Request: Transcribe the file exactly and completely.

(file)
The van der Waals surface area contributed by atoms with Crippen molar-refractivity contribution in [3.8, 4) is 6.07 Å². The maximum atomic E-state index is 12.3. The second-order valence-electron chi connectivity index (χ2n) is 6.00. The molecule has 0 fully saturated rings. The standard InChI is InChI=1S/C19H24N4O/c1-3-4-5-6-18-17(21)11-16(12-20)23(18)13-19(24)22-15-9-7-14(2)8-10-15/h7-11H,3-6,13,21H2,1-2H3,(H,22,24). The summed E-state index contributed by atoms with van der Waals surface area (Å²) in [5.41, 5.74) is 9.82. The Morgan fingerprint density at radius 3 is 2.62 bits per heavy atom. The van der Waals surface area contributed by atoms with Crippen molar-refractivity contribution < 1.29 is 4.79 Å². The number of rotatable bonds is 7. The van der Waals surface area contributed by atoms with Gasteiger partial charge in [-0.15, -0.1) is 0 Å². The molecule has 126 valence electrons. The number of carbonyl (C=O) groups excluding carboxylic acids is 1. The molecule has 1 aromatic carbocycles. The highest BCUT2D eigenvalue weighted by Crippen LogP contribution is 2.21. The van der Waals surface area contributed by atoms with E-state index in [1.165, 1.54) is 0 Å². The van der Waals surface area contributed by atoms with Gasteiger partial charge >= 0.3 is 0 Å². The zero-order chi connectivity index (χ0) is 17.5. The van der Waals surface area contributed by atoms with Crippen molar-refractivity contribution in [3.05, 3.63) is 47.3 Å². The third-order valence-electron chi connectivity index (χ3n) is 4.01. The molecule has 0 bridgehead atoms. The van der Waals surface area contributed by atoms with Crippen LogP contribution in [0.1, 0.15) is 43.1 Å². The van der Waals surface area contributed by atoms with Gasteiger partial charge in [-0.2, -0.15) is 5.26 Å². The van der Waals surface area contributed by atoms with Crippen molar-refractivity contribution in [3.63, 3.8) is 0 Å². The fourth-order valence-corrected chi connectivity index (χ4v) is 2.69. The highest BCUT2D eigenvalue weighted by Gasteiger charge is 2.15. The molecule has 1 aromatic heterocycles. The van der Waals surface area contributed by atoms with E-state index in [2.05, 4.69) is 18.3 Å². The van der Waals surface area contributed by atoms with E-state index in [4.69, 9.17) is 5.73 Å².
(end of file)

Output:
The van der Waals surface area contributed by atoms with Crippen molar-refractivity contribution in [3.8, 4) is 6.07 Å². The maximum atomic E-state index is 12.3. The second-order valence-electron chi connectivity index (χ2n) is 6.00. The molecule has 0 fully saturated rings. The standard InChI is InChI=1S/C19H24N4O/c1-3-4-5-6-18-17(21)11-16(12-20)23(18)13-19(24)22-15-9-7-14(2)8-10-15/h7-11H,3-6,13,21H2,1-2H3,(H,22,24). The summed E-state index contributed by atoms with van der Waals surface area (Å²) in [5.41, 5.74) is 9.82. The Morgan fingerprint density at radius 3 is 2.62 bits per heavy atom. The van der Waals surface area contributed by atoms with Crippen molar-refractivity contribution < 1.29 is 4.79 Å². The number of rotatable bonds is 7. The van der Waals surface area contributed by atoms with Gasteiger partial charge in [-0.15, -0.1) is 0 Å². The molecule has 126 valence electrons. The number of carbonyl (C=O) groups excluding carboxylic acids is 1. The molecule has 1 aromatic carbocycles. The highest BCUT2D eigenvalue weighted by Crippen LogP contribution is 2.21. The van der Waals surface area contributed by atoms with E-state index in [1.165, 1.54) is 0 Å². The van der Waals surface area contributed by atoms with Gasteiger partial charge >= 0.3 is 0 Å². The zero-order chi connectivity index (χ0) is 17.5. The van der Waals surface area contributed by atoms with Crippen molar-refractivity contribution in [3.05, 3.63) is 47.3 Å². The third-order valence-electron chi connectivity index (χ3n) is 4.01. The molecule has 0 bridgehead atoms. The van der Waals surface area contributed by atoms with Crippen LogP contribution in [0.1, 0.15) is 43.1 Å². The van der Waals surface area contributed by atoms with Gasteiger partial charge in [-0.2, -0.15) is 5.26 Å². The van der Waals surface area contributed by atoms with Crippen molar-refractivity contribution in [3.63, 3.8) is 0 Å². The fourth-order valence-corrected chi connectivity index (χ4v) is 2.69. The highest BCUT2D eigenvalue weighted by Gasteiger charge is 2.15. The molecule has 1 aromatic heterocycles. The van der Waals surface area contributed by atoms with E-state index in [2.05, 4.69) is 18.3 Å². The van der Waals surface area contributed by atoms with E-state index in [4.69, 9.17) is 5.73 Å².